So how do you turn the tide from surviving, to thriving? You need to start thinking creatively, making informed decisions and being agile in the business environment. Always start with your marketing strategy. It will inform your operations, which will inform your human and asset capital and lastly, the financial investments you make.
Ansoff Growth Matrix
Business leaders continuously explore various growth strategies to retain and grow market share. One of most respected and often used is the Ansoff Growth Matrix. It was first published in the Harvard Business Review in 1957, written by strategist Igor Ansoff to help management focus on the options for business growth. Ansoff suggested that an effective strategy considers four growth areas, varying in risk. This strategic planning tool guides us to understand our current situation, contemplate strategic options and consider the associated risks.
- Market Penetration: Market penetration has the least risk of the four options. Here you are selling more of the same things to the same market. You know your product and market well. The question is, how can you defend your market share and sell more to your existing customer? You may consider special promotions or introduce a loyalty scheme.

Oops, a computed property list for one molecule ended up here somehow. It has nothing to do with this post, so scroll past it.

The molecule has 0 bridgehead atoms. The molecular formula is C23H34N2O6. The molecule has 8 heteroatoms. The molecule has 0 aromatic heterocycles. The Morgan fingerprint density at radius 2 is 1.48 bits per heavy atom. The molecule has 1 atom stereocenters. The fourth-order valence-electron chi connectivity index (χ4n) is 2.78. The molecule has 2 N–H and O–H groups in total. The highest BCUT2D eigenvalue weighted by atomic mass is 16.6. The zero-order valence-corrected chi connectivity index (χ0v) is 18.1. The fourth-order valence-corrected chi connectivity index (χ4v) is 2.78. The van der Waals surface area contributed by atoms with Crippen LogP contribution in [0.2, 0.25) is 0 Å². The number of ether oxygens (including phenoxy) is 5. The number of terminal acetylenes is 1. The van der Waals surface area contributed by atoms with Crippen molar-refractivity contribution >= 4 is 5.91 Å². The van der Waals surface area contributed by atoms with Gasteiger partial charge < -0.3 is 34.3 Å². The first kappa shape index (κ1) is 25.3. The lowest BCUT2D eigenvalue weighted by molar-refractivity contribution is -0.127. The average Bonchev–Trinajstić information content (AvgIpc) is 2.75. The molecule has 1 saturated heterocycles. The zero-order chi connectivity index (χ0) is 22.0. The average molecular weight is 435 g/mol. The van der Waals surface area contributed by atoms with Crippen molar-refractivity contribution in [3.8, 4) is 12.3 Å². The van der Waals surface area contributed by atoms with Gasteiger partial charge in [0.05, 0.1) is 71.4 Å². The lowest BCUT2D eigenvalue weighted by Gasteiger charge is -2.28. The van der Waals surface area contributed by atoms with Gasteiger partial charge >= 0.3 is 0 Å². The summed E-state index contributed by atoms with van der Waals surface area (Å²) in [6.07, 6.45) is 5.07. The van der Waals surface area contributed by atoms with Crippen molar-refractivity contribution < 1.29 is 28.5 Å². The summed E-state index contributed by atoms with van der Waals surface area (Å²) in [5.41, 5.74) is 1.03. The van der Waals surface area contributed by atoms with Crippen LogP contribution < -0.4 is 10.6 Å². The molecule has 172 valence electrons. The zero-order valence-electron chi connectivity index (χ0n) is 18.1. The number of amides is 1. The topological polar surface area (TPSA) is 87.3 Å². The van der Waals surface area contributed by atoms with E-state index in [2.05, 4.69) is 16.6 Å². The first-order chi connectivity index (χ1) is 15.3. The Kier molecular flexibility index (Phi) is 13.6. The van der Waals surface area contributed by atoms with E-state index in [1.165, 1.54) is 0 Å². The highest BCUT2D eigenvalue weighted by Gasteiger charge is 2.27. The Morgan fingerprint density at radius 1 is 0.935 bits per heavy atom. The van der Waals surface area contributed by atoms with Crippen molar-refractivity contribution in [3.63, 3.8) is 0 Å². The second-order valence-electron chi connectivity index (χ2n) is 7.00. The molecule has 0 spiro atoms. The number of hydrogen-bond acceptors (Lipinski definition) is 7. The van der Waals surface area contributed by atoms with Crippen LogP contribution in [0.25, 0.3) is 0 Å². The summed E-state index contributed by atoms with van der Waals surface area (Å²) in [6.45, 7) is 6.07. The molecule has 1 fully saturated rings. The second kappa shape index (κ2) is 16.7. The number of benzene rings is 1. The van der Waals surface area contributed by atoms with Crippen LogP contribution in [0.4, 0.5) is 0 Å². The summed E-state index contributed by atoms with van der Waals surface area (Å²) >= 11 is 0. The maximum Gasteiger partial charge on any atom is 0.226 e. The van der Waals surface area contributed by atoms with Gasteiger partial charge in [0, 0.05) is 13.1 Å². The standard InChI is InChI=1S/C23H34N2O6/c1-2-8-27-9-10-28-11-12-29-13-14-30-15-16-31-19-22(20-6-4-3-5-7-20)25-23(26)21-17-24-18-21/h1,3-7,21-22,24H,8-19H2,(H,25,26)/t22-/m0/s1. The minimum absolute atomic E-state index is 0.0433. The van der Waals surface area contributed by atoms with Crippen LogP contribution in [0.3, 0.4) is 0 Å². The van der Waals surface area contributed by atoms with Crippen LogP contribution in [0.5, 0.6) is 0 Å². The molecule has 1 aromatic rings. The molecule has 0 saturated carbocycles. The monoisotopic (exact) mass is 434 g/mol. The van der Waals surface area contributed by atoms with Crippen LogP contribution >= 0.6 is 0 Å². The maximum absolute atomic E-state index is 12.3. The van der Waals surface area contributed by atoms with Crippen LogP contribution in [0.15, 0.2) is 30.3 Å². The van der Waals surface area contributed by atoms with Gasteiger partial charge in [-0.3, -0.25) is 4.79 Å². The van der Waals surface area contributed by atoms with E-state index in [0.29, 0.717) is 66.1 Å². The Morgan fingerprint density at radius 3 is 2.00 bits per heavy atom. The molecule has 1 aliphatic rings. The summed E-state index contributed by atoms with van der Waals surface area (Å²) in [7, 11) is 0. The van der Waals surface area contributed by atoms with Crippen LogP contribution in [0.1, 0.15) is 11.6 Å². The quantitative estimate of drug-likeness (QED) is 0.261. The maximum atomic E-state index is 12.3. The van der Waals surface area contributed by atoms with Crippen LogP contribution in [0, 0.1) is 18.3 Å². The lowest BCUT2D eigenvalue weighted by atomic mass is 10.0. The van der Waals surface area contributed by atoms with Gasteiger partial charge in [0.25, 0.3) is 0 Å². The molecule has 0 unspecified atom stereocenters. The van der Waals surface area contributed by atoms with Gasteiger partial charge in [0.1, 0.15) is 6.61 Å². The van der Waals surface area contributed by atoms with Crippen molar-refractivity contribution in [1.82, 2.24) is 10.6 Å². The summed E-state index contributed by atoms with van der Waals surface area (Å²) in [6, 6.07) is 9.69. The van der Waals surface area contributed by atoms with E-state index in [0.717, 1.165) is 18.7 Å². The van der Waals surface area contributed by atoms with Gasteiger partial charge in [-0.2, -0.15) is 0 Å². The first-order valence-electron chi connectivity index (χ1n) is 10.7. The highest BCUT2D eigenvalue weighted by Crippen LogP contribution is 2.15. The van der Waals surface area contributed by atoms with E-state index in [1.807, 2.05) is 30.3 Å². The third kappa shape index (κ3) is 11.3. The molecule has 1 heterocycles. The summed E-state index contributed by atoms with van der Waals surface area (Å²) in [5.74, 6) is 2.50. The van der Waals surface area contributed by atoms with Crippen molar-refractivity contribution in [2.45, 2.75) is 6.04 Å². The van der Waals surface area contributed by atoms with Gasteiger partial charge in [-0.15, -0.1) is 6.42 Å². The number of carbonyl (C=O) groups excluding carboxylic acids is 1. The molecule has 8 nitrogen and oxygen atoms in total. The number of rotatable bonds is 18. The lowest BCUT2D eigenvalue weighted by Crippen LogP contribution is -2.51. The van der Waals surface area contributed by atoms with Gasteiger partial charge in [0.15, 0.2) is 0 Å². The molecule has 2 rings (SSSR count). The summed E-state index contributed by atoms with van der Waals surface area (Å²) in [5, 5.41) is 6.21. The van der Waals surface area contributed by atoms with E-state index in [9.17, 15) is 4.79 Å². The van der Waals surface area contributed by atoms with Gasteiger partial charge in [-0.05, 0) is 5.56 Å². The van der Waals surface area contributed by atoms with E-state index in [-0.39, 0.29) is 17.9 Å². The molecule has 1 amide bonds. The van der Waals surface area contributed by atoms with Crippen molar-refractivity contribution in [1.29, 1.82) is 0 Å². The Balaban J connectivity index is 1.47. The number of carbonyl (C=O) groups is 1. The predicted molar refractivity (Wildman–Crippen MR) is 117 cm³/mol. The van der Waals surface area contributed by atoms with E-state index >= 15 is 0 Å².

- Product/ Service Development: Product and service development is slightly riskier as you introduce a new component into your existing market. The advantage is that you sell to a customer/ client that you know, and they trust you. Ask yourself how to grow your product and service portfolio? You may consider adding new services and products or modifying your existing offering.
- Market Development: With market development you target new customers and clients with your existing products and services. You sell more of the same things to a different market. You can consider new sales channels, online or direct sales. Do a proper market dissection to target different groups of people, considering different age groups, gender and demographics.
- Diversification: Diversification is very risky. Here you consider introducing a new, unproven product or service into an entirely new market that you may not fully understand. You may need new expertise, acquiring another business or venturing into another sector. The main benefit of diversification is that during difficult times only one component or element of the business may suffer.
Related: My Business Is Growing… What Now?
The fifth element: Passion